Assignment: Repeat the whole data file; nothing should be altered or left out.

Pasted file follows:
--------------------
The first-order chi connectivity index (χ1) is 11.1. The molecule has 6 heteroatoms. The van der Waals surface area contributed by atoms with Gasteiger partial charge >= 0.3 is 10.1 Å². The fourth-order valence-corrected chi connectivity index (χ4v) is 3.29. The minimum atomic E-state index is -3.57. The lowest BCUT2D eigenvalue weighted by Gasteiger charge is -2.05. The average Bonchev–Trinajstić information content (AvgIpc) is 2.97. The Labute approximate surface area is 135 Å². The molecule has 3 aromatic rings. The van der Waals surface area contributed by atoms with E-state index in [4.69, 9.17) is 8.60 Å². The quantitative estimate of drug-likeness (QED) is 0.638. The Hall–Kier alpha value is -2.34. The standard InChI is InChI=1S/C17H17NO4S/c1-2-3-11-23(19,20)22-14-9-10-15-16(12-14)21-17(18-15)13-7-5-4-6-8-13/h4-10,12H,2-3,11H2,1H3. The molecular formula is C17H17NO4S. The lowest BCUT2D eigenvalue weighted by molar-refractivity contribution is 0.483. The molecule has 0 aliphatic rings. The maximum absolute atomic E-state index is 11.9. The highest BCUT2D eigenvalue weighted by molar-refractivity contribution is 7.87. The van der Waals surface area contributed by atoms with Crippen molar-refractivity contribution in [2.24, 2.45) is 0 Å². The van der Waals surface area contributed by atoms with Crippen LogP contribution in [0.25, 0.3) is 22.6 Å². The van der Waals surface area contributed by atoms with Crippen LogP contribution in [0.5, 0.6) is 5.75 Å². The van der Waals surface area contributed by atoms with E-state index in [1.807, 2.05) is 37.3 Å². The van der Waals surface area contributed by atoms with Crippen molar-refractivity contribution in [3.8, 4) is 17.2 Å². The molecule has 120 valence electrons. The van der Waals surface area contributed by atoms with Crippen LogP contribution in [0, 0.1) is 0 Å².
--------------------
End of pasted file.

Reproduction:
The first-order chi connectivity index (χ1) is 11.1. The molecule has 6 heteroatoms. The van der Waals surface area contributed by atoms with Gasteiger partial charge >= 0.3 is 10.1 Å². The fourth-order valence-corrected chi connectivity index (χ4v) is 3.29. The minimum atomic E-state index is -3.57. The lowest BCUT2D eigenvalue weighted by Gasteiger charge is -2.05. The average Bonchev–Trinajstić information content (AvgIpc) is 2.97. The Labute approximate surface area is 135 Å². The molecule has 3 aromatic rings. The van der Waals surface area contributed by atoms with E-state index in [4.69, 9.17) is 8.60 Å². The quantitative estimate of drug-likeness (QED) is 0.638. The Hall–Kier alpha value is -2.34. The standard InChI is InChI=1S/C17H17NO4S/c1-2-3-11-23(19,20)22-14-9-10-15-16(12-14)21-17(18-15)13-7-5-4-6-8-13/h4-10,12H,2-3,11H2,1H3. The molecular formula is C17H17NO4S. The lowest BCUT2D eigenvalue weighted by molar-refractivity contribution is 0.483. The molecule has 0 aliphatic rings. The maximum absolute atomic E-state index is 11.9. The highest BCUT2D eigenvalue weighted by molar-refractivity contribution is 7.87. The van der Waals surface area contributed by atoms with Crippen molar-refractivity contribution in [2.24, 2.45) is 0 Å². The van der Waals surface area contributed by atoms with Crippen LogP contribution in [0.25, 0.3) is 22.6 Å². The van der Waals surface area contributed by atoms with Crippen LogP contribution in [0.5, 0.6) is 5.75 Å². The van der Waals surface area contributed by atoms with E-state index in [1.807, 2.05) is 37.3 Å². The van der Waals surface area contributed by atoms with Crippen molar-refractivity contribution in [3.8, 4) is 17.2 Å². The molecule has 120 valence electrons. The van der Waals surface area contributed by atoms with Crippen LogP contribution in [0, 0.1) is 0 Å².